Zacharia Kafuko

1Day Africa Director @ 1Day Sooner
7 karmaJoined Working (6-15 years)


Molecular Biochemist with a passion for global health and equity! Chess player!

How I can help others

Reach out to me if you have any questions related to public health in Africa (or anything Africa related really).


The burden of malaria as it exists right now, exists even amidst the decades of use of all the available interventions (including ITNs and chemotherapies). Is there any progression of To add to that, compliance in the use of the ITNs is also challenge (several reports exists on how ITNs in Africa end up being used for fishing, or how some resell them. The ITNs reduce all cause mortality by 17% and the RTS'S vaccine reduces mortality by 13% and the projection for R21 is expected to be higher when the data becomes available.

I am not 100% certain that I follow all the math. However, when it comes to the malaria burden and which intervention is most cost effective, the general rule I'd apply is the permanence of the intervention. An intervention such as the use of ITNs may appear cost effective if you view it in a period of maximum 3 years. But because such an intervention is not permanent, the need to replenish ITN supplies to households repeatedly means that nets are a recurring cost. This implies that the actual cost of ITNs can't fully be quantified in the sense of how long malaria as a disease will continue to exist. Vaccines on the other hand are more permanent and have a predictive cost even when measured against waning immunity.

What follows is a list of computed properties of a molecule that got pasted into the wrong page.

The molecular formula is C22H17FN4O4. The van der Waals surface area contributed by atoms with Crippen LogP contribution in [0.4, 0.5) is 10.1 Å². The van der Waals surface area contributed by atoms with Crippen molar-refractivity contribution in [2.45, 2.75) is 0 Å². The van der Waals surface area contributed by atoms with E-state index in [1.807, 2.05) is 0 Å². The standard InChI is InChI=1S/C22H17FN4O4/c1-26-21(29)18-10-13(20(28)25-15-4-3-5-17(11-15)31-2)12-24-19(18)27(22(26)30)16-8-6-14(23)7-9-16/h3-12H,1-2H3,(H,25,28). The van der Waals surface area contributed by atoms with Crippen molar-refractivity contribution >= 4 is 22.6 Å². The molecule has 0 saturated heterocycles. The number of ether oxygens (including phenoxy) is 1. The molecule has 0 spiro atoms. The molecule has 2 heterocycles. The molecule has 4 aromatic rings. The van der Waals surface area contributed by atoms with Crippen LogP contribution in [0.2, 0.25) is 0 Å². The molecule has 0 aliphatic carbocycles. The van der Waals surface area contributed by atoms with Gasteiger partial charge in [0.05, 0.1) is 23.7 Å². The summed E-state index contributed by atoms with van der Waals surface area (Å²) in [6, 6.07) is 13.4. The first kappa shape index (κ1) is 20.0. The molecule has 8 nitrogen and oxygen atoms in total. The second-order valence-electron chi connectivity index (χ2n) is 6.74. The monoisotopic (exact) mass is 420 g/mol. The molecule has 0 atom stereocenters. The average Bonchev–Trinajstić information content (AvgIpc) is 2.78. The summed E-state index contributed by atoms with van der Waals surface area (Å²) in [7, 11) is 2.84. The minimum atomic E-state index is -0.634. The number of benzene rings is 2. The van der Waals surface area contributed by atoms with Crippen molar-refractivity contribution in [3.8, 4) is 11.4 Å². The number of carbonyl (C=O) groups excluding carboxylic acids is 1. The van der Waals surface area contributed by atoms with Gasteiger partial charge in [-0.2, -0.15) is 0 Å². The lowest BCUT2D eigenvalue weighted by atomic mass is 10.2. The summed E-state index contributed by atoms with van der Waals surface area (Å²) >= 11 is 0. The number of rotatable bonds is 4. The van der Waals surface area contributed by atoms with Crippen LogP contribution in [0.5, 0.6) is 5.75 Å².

Vaccines will bring us closer towards herd immunity and potentially the elimination of malaria and vaccines must be used complimentary to other interventions in the malaria toolkit.

This is a good programme but I think and strongly feel that the number of people that could be helped would be much higher if the programme was more global than just focused on the US and UK. Additionally, the value for money is higher in LMICs and hence impact is greater. For context the cost of tuition plus other fees for one person to attend Harvard for 4 years is roughly more than $300,000. This amount of money for example could fully pay for 50 undergraduate students for 4 years at top universities in Africa. So, if 10 awardees are selected for US/UK, the cost would be equivalent to 500 students in Africa for example being fully sponsored.

I am not implying that students in US and UK shouldn't receive scholarships but rather that a global eligibility could introduce a balance that would increase the ROI for each dollar spent.